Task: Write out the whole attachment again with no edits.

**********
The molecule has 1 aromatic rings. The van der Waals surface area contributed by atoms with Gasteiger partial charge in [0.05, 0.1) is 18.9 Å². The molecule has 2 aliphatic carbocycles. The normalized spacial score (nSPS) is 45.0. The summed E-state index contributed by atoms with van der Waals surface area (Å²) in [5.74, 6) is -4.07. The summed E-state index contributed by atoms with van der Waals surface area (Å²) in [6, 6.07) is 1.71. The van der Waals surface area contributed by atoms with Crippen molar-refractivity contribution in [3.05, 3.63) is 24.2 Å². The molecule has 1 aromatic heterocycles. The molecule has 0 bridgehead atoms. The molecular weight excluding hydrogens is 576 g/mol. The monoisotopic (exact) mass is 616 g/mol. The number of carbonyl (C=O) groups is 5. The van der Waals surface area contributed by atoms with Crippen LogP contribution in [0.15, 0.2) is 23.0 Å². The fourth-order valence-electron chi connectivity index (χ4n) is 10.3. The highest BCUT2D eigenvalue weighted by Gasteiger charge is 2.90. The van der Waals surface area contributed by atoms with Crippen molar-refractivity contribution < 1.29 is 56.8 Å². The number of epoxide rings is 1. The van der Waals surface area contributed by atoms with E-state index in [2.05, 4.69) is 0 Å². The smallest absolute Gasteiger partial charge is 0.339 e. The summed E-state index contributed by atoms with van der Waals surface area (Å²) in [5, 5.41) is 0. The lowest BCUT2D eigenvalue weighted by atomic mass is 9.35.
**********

The molecule has 1 aromatic rings. The van der Waals surface area contributed by atoms with Gasteiger partial charge in [0.05, 0.1) is 18.9 Å². The molecule has 2 aliphatic carbocycles. The normalized spacial score (nSPS) is 45.0. The summed E-state index contributed by atoms with van der Waals surface area (Å²) in [5.74, 6) is -4.07. The summed E-state index contributed by atoms with van der Waals surface area (Å²) in [6, 6.07) is 1.71. The van der Waals surface area contributed by atoms with Crippen molar-refractivity contribution in [3.05, 3.63) is 24.2 Å². The molecule has 1 aromatic heterocycles. The molecule has 0 bridgehead atoms. The molecular weight excluding hydrogens is 576 g/mol. The monoisotopic (exact) mass is 616 g/mol. The number of carbonyl (C=O) groups is 5. The van der Waals surface area contributed by atoms with Crippen LogP contribution in [0.15, 0.2) is 23.0 Å². The fourth-order valence-electron chi connectivity index (χ4n) is 10.3. The highest BCUT2D eigenvalue weighted by Gasteiger charge is 2.90. The van der Waals surface area contributed by atoms with Crippen molar-refractivity contribution < 1.29 is 56.8 Å². The number of epoxide rings is 1. The van der Waals surface area contributed by atoms with E-state index in [2.05, 4.69) is 0 Å². The smallest absolute Gasteiger partial charge is 0.339 e. The summed E-state index contributed by atoms with van der Waals surface area (Å²) in [5, 5.41) is 0. The lowest BCUT2D eigenvalue weighted by atomic mass is 9.35.